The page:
St. Dominic Academy players celebrate their win over Stearns in Saturday’s Class D championship at the University of Southern Maine in Gorham. Andree Kehn/Sun Journal

WATERVILLE — His team had just won a state championship. Ray Bernier Jr., though, wondered if they were truly the best of the best.

It was May 16, 2012, and the Messalonskee Eagles had just defeated Scarborough 6-3 to win the Class A title at St. Joseph’s College. After the game and award presentations were complete, Bernier, an assistant coach for the Eagles, watched with intrigue as Dirigo and Calais took the field to warm up for the Class C game.

“We left, and there was another game right after, and I just remember thinking to myself, ‘I wonder if we really are the best team in the state?’” said Bernier, now the head baseball coach at Thomas College. “There were a lot of other schools in the state with some really talented players, and that kind of sat with me for about 10 years every year.”

Bernier has done enough wondering. This time next year, his goal is for Thomas to host a tournament — the “Elite 8,” as he calls it — featuring Maine high school baseball’s eight regional champions at the conclusion of the traditional season.

Bernier had initially planned the tournament for this season with games running from Friday through Saturday of this week. During Thomas’ trip to Florida in early March, he sent information on the tournament to every baseball team in the state. Initial reception, he said, was overwhelmingly positive.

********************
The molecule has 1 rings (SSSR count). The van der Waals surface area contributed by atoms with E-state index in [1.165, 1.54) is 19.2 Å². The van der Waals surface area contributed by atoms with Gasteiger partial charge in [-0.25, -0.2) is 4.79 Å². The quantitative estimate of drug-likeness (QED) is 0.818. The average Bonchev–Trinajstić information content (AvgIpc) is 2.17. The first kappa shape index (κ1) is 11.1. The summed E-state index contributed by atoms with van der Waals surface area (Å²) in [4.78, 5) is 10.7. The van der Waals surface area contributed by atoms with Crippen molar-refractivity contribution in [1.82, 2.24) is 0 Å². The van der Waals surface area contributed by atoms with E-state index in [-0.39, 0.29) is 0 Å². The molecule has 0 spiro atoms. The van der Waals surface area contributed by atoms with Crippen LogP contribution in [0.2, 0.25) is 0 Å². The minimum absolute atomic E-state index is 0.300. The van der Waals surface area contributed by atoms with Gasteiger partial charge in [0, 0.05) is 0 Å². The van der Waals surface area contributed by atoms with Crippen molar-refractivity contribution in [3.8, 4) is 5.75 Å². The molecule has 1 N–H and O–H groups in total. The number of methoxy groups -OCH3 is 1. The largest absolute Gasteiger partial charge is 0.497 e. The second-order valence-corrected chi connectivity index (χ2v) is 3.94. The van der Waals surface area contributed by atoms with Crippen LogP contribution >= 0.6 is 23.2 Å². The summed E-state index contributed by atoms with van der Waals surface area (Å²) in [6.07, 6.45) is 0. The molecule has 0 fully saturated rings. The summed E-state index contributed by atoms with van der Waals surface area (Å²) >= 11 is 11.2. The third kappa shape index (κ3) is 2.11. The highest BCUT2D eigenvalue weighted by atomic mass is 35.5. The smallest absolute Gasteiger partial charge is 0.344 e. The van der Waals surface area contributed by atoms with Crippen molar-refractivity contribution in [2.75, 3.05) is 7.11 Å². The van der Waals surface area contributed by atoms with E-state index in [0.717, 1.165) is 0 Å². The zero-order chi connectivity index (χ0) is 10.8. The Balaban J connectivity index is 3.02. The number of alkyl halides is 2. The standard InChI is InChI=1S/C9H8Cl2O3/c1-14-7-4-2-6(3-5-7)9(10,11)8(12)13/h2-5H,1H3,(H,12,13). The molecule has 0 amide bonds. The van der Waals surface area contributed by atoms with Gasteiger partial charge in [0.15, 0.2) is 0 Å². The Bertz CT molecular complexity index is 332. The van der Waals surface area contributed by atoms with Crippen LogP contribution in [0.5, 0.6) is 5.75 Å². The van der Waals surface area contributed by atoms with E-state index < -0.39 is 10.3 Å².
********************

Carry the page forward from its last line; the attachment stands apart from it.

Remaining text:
At of the conclusion of the season, Bernier had a solid commitment from Class D state champ St. Dominic Academy and interest from Messalonskee and two or three other unspecified schools. Yet with many unknowns just four days before, he decided it was in his best interest to push the inaugural edition to 2025.


“With short notice, there wasn’t really a lot of background dialogue,” Bernier said. “I was still in the middle of my season, so I maybe pushed it a little bit too fast, and I realized that once I started talking with these coaches. I want to do it right; I didn’t want to do it half-hearted the first time.”

Between a Thomas fundraiser and outside donors, Bernier said he raised about $6,500 to host the tournament. Included in the cost was event insurance in the event of injuries or other instances of liability. Among the sponsors was radio station WHOU, which had been signed on to stream the games live.

The Messalonskee Eagles celebrate after beating Bangor to win the Class A North baseball final in Augusta. Joe Phelan/Kennebec Journal

Bernier intends to discuss the tournament with the Maine Principals’ Association in hopes of getting it sanctioned by the state’s high school sports governing body. MPA Executive Director Mike Burnham, though, said the organization does not sanction events in the summer and noted some challenges such a tournament might have.

“It’s a unique and novel thought, but I don’t know how we could pull it off,” Burnham said. “It would obviously have to be right after the end of the (high school) season, and you already have the summer programs starting up. Many of the seniors have moved on and are working or doing whatever they’re doing next. Would it be going up against Babe Ruth? Legion? That’s a part of it as well.”